Elizabeth Holmes, the one-time medical entrepreneur now charged with building a fraudulent company based on promises of a revolutionary technology, returned to the witness stand Monday.
Her testimony, which focused largely on her enthusiasm based on positive early tests of that blood-testing technology, may be her best shot to avoid conviction on charges of criminal fraud. Prosecutors alleged she duped investors and patients into believing she had invented a breakthrough in blood-testing technology.
Monday's proceedings resumed after a roughly 90-minute delay, with Holmes again at the witness stand wearing a cobalt dress with a black blazer. She spent most of her time describing clinical studies and other records extolling the effectiveness of a small blood-testing device made by Theranos, a startup she founded in 2003 after dropping out of Stanford University at 19.
U.S. District Judge Edward Davila didn't explain why he met with lawyers from both sides of the case behind closed doors while a masked — and befuddled — audience sat in a packed courtroom.
Holmes' latest round of testimony came after her lawyers called her to the stand during the final hour of Friday's proceedings in what has been the most dramatic moment of a high-profile trial that began in early September.
Anticipation of Holmes' return to the stand Monday drew a large crowd outside of the San Jose, California, courthouse where the trial is occurring, with the first person lining up around 1 a.m. PT. The roughly 35 people who got into the small courtroom Monday included one of Holmes' biggest foils — former Wall Street Journal reporter John Carreyrou, who wrote a series of explosive articles starting in October 2015 that triggered Theranos' collapse and the ensuing criminal case.
Responding to friendly questions posed by one of her attorneys gives Holmes gets a chance to sway the jurors who will determine her fate. If convicted, Holmes, a former billionaire who is now 37, could be sentenced to up to 20 years in prison.
After being prompted by her attorney to explain some technical terms about blood testing, Holmes looked directly at the jury sitting a few feet to her right and delved into the topic as if she were a teacher addressing her students.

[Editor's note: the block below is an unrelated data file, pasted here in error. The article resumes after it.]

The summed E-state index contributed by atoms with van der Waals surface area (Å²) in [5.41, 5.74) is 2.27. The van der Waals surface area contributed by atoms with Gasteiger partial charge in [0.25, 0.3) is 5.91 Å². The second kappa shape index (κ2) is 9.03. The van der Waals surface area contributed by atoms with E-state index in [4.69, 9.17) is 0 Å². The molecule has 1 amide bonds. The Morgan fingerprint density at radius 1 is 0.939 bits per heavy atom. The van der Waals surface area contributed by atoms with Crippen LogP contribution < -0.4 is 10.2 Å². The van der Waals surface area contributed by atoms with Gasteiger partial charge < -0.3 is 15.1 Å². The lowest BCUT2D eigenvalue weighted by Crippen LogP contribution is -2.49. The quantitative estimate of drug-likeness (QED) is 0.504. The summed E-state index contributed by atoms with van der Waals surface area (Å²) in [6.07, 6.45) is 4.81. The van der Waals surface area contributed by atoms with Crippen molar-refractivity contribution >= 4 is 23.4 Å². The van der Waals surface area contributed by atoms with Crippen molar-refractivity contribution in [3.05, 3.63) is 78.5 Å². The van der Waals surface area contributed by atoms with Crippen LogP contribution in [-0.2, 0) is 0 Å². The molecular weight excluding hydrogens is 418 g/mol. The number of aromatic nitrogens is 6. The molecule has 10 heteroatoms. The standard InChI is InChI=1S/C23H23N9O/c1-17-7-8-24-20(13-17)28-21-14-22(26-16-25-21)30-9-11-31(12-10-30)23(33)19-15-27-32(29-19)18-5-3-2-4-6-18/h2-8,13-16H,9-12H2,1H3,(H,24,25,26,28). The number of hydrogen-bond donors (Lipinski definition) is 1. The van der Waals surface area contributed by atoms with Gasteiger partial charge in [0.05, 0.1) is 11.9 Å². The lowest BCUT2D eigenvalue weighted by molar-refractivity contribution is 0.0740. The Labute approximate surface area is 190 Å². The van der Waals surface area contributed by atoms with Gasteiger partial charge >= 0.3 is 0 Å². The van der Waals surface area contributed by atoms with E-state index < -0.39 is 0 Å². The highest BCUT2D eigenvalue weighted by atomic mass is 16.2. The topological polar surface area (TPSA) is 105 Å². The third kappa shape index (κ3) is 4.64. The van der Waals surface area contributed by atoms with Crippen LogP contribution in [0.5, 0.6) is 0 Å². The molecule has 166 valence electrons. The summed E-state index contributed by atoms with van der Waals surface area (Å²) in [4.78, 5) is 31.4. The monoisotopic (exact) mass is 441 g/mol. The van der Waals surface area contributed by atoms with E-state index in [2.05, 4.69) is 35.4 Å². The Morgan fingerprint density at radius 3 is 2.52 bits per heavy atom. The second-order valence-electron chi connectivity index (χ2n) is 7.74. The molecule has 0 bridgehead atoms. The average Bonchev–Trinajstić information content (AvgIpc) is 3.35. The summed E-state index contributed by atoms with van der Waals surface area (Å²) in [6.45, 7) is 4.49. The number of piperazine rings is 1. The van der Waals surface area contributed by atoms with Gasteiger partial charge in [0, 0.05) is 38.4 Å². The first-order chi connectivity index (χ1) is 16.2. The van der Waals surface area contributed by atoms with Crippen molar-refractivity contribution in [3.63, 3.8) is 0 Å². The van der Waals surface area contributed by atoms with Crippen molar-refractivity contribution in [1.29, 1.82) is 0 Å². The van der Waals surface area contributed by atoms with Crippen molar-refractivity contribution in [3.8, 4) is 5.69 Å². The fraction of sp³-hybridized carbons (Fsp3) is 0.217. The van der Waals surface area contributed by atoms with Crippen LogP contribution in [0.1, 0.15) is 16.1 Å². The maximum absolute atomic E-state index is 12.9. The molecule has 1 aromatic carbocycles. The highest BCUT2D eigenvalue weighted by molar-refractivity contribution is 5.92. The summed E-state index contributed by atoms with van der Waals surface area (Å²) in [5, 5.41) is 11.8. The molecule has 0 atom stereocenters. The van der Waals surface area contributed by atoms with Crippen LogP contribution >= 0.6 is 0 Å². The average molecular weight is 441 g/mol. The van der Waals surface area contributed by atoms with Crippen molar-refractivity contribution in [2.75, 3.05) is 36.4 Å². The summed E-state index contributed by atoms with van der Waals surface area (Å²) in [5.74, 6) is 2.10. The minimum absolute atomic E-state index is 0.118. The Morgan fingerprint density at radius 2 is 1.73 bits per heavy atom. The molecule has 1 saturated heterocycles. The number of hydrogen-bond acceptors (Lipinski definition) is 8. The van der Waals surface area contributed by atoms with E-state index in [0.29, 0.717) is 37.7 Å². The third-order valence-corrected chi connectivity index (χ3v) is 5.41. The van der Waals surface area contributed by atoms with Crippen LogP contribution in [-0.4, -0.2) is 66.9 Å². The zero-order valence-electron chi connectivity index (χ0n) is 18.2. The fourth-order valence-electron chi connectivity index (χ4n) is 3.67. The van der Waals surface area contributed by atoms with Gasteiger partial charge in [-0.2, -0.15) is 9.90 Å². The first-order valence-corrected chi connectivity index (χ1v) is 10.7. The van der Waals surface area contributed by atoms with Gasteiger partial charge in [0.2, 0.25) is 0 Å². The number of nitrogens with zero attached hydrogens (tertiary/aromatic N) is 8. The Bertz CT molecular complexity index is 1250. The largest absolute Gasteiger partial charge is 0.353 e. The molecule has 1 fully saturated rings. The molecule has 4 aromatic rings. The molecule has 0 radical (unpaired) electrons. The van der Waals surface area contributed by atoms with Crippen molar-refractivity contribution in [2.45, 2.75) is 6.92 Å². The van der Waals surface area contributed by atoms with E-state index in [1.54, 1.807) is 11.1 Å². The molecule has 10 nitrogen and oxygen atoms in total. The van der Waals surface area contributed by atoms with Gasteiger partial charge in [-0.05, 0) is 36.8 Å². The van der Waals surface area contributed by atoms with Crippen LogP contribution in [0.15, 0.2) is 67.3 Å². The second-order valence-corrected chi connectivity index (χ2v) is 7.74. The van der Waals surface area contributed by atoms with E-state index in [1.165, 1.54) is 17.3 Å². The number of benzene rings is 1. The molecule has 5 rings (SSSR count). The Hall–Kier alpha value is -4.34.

Having shed the mask that she's worn while sitting stoically through trial, Holmes also occasionally smiled as she discussed the studies. She also tried to make eye contact with the 14 jurors, including two alternates, as they walked out during a morning break and later at the conclusion of the day's proceedings.
The studies, conducted with several major pharmaceutical companies from 2008 to 2010, showed the third generation of a Theranos device known as the Edison was delivering mostly encouraging results that gave Holmes reason to believe she and the company were on the road to success.
“Results have been excellent," one report said. Another concluded that the “results have been precise."
Another exchange between Holmes and her attorney, Kevin Downey, underscored the rote tone of Monday's testimony. Prompted by Downey, Holmes explained that she defined a success as something that “has successfully achieved the objective of a program."
The positive reports and Holmes' testimony seemed primarily aimed at providing insight into Holmes' state of mind in an attempt to illuminate why she eventually became so effusive about Theranos technology, which she promised would be able to scan for hundreds of potential diseases and other health problems with just a few drops of blood taken with a finger prick.
But by 2015, Theranos' own lab director concluded the company's technology was malfunctioning in ways that produced misleading results that could potentially endanger patients. Theranos wound up running the tests on traditional blood-testing machines while continuing to raise hundreds of millions of dollars billionaires and less sophisticated investors.
Other evidence presented at the trial showed Holmes distributed misleading information in 2013 about a purported partnership with Pfizer and other pharmaceutical companies that helped Theranos raise money.
Having spent only about three hours on the stand so far, Holmes' testimony is expected to eventually delve into more intriguing territory.
Before the trial started, Holmes' lawyers filed documents indicating she intends to blame whatever misconduct that occurred at Theranos on her former lover and the company's former chief operating officer, Sunny Balwani. Those documents assert that Balwani, who faces a separate criminal trial next year, manipulated Holmes through “intimate partner abuse." Balwani's lawyer has blasted those allegations as baseless.
Holmes' testimony will resume Tuesday morning and is expected to continue into next week.